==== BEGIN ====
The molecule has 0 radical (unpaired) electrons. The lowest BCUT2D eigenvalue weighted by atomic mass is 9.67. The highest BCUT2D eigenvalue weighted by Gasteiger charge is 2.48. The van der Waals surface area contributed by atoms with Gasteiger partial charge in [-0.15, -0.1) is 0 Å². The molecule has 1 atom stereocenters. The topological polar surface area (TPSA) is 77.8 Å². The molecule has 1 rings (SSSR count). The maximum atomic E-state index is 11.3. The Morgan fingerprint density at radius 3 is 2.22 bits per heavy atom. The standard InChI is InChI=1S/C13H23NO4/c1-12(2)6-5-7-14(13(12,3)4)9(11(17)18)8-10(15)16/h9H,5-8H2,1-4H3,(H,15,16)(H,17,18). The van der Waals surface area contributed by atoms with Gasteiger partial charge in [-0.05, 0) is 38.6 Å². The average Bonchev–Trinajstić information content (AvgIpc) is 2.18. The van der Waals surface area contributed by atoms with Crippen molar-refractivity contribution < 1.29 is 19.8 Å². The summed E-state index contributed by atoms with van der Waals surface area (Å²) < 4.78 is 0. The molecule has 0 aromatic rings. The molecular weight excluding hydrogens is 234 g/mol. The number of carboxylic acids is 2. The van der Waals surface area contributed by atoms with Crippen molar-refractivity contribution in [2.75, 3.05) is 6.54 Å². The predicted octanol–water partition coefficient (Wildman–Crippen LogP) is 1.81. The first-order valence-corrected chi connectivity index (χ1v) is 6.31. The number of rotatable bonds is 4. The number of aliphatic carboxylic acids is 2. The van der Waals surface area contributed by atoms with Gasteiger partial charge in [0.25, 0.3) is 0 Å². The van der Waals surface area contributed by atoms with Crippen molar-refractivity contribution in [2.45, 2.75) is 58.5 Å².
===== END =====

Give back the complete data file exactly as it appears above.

The molecule has 0 radical (unpaired) electrons. The lowest BCUT2D eigenvalue weighted by atomic mass is 9.67. The highest BCUT2D eigenvalue weighted by Gasteiger charge is 2.48. The van der Waals surface area contributed by atoms with Gasteiger partial charge in [-0.15, -0.1) is 0 Å². The molecule has 1 atom stereocenters. The topological polar surface area (TPSA) is 77.8 Å². The molecule has 1 rings (SSSR count). The maximum atomic E-state index is 11.3. The Morgan fingerprint density at radius 3 is 2.22 bits per heavy atom. The standard InChI is InChI=1S/C13H23NO4/c1-12(2)6-5-7-14(13(12,3)4)9(11(17)18)8-10(15)16/h9H,5-8H2,1-4H3,(H,15,16)(H,17,18). The van der Waals surface area contributed by atoms with Gasteiger partial charge in [-0.05, 0) is 38.6 Å². The average Bonchev–Trinajstić information content (AvgIpc) is 2.18. The van der Waals surface area contributed by atoms with Crippen molar-refractivity contribution < 1.29 is 19.8 Å². The summed E-state index contributed by atoms with van der Waals surface area (Å²) < 4.78 is 0. The molecule has 0 aromatic rings. The molecular weight excluding hydrogens is 234 g/mol. The number of carboxylic acids is 2. The van der Waals surface area contributed by atoms with Crippen molar-refractivity contribution in [2.75, 3.05) is 6.54 Å². The predicted octanol–water partition coefficient (Wildman–Crippen LogP) is 1.81. The first-order valence-corrected chi connectivity index (χ1v) is 6.31. The number of rotatable bonds is 4. The number of aliphatic carboxylic acids is 2. The van der Waals surface area contributed by atoms with Gasteiger partial charge in [0.25, 0.3) is 0 Å². The van der Waals surface area contributed by atoms with Crippen molar-refractivity contribution in [2.45, 2.75) is 58.5 Å².